If you’ve got some of those old film canisters (the fujifilm ones are the best, cause the lid stays on tight), you can use baking soda and vinegar to make rockets. Pour a bit of baking soda in the canister, pour in a bit of vinegar, snap the cap on, invert it, and get outta the way. They can fly pretty fast pretty far though, so that might be a concern.

Powering a flashlight bulb with a potato or a lemon is always good fun. Plus, you can eat the lemon when you’re done. Not too showy compared to some other stuff though.

There was a trick one of my science teachers did in high school where he took a little bit of alcohol (presumably isopropyl or something like that), poured it into the bottom of an empty water bottle (the big kind you see on water coolers), covered the opening and shook it around a bit to spread the alcohol around, and then he turned off the lights and dropped a lit match into the bottle. Due to the airflow involved (big wide bottle, narrow top) and the dispersal of the alcohol, the effect was a short-lived jet of blue flame that sorta curved up from the bottom of the bottle up the sides towards the top (the fire was sucking air in through the mouth of the bottle).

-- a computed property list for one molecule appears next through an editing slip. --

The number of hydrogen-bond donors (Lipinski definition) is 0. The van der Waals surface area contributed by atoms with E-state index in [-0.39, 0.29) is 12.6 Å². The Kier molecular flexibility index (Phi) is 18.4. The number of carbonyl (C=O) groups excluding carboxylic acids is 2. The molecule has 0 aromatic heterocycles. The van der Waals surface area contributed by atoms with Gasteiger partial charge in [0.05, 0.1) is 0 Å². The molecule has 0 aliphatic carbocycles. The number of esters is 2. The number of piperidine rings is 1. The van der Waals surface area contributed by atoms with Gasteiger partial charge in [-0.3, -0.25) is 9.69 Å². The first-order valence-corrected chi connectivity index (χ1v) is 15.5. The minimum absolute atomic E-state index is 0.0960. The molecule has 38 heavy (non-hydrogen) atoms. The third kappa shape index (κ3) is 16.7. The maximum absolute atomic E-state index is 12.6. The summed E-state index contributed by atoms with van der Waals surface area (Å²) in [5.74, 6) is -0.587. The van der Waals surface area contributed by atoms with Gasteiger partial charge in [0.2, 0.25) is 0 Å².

Of course, practice caution when using fire, particularly around impressionable and inexperienced little kids.

My daughter (9 going on 10) loved the Ivory Soap in the microwave trick

Schrodenger’s hamster?

Oh my goodness he was a real guy?! I thought he was just character on Hilarious House of Frightenstein!

My kids loved sucking a hard boiled egg into a bottle with a flame.

The fun part is challenging them how to get it out again without damaging the egg.


Invert the bottle. Blow *into *the bottle, and the increased air pressure will push the egg out.

Lots and lots of other fun experiments at this site.

Anything to do with dry ice is an automatic winner. At my son’s science fair, the fathers were about four deep around his exhibit.

The trouble is, although demos are cool, there has to be a curriculum-linked learning objective, otherwise you’re just entertaining the children and not educating them.

Ideally, you want things that they can do and fiddle with variables themselves.